500 Years of Burdens and Gifts

“We can move on from the burdens of history and to use the gift of the indigenous wellspring to renew a universal and truly Filipino faith.”

In the mass celebrated in Rome by Pope Francis last Sunday, Cardinal Chito Tagle spoke eloquently about the coming of the Christian faith to our land as God’s gift. According to Tagle: “From 1521 to 2021, we see gift upon gift. We thank God for the bearers of the gift these 500 years: the pioneering missionaries, the religious congregations, the clergy, the grandmothers and grandfathers, the mothers and fathers, the teachers, the catechists, the parishes, the schools, the hospitals, the orphanages, the farmers, the laborers, the artists, and the poor whose wealth is Jesus.”

But has it all been gifts?

Last week, the University of the Philippines Department of Anthropology hosted a virtual forum, part of the National Historical Commission’s commemoration of the Philippine Quincentennial, entitled “Of Crosses and ‘Culture’: an Anthropological Look at 500 years of Christianity in the Philippines”.  I was invited to speak in one of the panels – Cross and Gavel: The Crosses and Crossings of Christianity and the Law in the Philippines. And for that, I chose to deliver a short presentation entitled “From Pope Alexander VI’s Inter Caetera (1493) to Pope Francis Fratelli Tutti (2021):  how the Catholic Church has influenced the rule of law and justice in the Philippines.”

My talk was a work in progress, based on preliminary research for a law journal article I am writing and a course outline I am working on for a subject on history and philosophy I have been asked to teach in San Carlos Seminary next semester. The focus of my research is on our dual experience of Christianity – the burdens that colonialism, and that includes Christianity, imposed on our people and the gifts of faith that are also the fruits of the encounter in 1521.

In reflecting on 500 years of the burdens and gifts of Christianity, I echo the reflections of my friend Brother Karl M. Gaspar, CSsR in his latest book Handumanan (Remembrance): Digging for the Indigenous Wellspring, published by Claretian Publications. As Professor Remmon Barbaza, my colleague in the Philosophy Department of Ateneo de Manila University, has pointed out that this book presents a gift – “in the form of a challenge—the challenge to remember.”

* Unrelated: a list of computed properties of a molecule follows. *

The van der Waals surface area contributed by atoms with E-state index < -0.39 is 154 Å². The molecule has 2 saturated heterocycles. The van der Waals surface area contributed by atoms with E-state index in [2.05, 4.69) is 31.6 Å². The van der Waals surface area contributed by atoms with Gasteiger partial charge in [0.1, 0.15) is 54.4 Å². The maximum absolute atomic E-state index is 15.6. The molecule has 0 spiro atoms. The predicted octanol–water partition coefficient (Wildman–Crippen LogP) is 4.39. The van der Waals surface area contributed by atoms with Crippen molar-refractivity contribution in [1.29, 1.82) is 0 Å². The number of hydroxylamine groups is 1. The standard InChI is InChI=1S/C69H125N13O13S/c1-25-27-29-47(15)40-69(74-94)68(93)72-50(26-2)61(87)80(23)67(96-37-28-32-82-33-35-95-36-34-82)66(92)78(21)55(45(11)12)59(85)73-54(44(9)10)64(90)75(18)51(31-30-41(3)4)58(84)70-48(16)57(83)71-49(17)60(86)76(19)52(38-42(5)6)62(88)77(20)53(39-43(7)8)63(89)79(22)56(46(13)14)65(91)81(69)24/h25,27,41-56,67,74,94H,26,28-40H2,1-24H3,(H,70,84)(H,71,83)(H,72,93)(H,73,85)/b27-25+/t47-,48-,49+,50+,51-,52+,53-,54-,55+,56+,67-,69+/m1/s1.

Agnes Miclat-Cacayan praises Gaspar’s book for its honesty, observing that “the price of colonial Christianity has been and continues to be steep not only in terms of its complicity with exploitative economic policies that continues to persist hundreds of years later, but for its effects on our indigenous soul.” She frames the book as a “compassionate and passionate petition” for the institutional Catholic church to “ask for forgiveness for what it did to indigenous culture.

It would be good actually to hear such an apology, at the very least an acknowledgement of the harm done.

The other book I will rely on is Owen J. Lynch’s Colonial Legacies in a Fragile Republic: Philippine Land Law and State Formation, published by the University of the Philippines College of Law. Lynch, who was my mentor, writes about the origins of our unjust legal regime that governs land ownership and utilization of natural resources. The book documents how colonial law systematically disposed Filipinos of their land rights even as it points to natural law concepts, embedded as early in papal bulls like that issued of Pope Alexander VI that justified colonialism and in the US Bill of Rights, that is helping us overturn the unjust system to favor today’s indigenous peoples.

In Pope Francis’ latest encyclical Fratelli Tutti, he observes how indigenous peoples are not opposed to progress, but they have a different notion of progress, one that is more humanistic than the modern culture of developed peoples. He adds: “Intolerance and lack of respect for indigenous popular cultures is a form of violence grounded in a cold and judgmental way of viewing them.”

I would have been remiss if I did not highlight the positive contribution of the recently deceased Fr. Joaquin Bernas SJ to Philippine law and to the building of our nation.

Last Sunday, Pope Francis thanked Filipinos: “You received the joy of the Gospel: the good news that God so loved us that he gave his Son for us. And this joy is evident in your people. We see it in your eyes, on your faces, in your songs and in your prayers. In the joy with which you bring your faith to other lands. I have often said that here in Rome Filipino women are “smugglers” of faith! Because wherever they go to work, they sow the faith. It is part of your genes, a blessed “infectiousness” that I urge you to preserve.”

Pope Francis urges us to keep bringing the faith, the good news we received 500 years ago, to others. It is a faith, even with the burdens that came with colonialism, that the gospel on the Fourth Sunday of Lent correctly describes as one that has produced many seeds.

The beauty of Brother Karl’s book is his insight about how we can move on from the burdens of history and to use the gift of the indigenous wellspring to renew a universal and truly Filipino faith. Thanks be to God for that!

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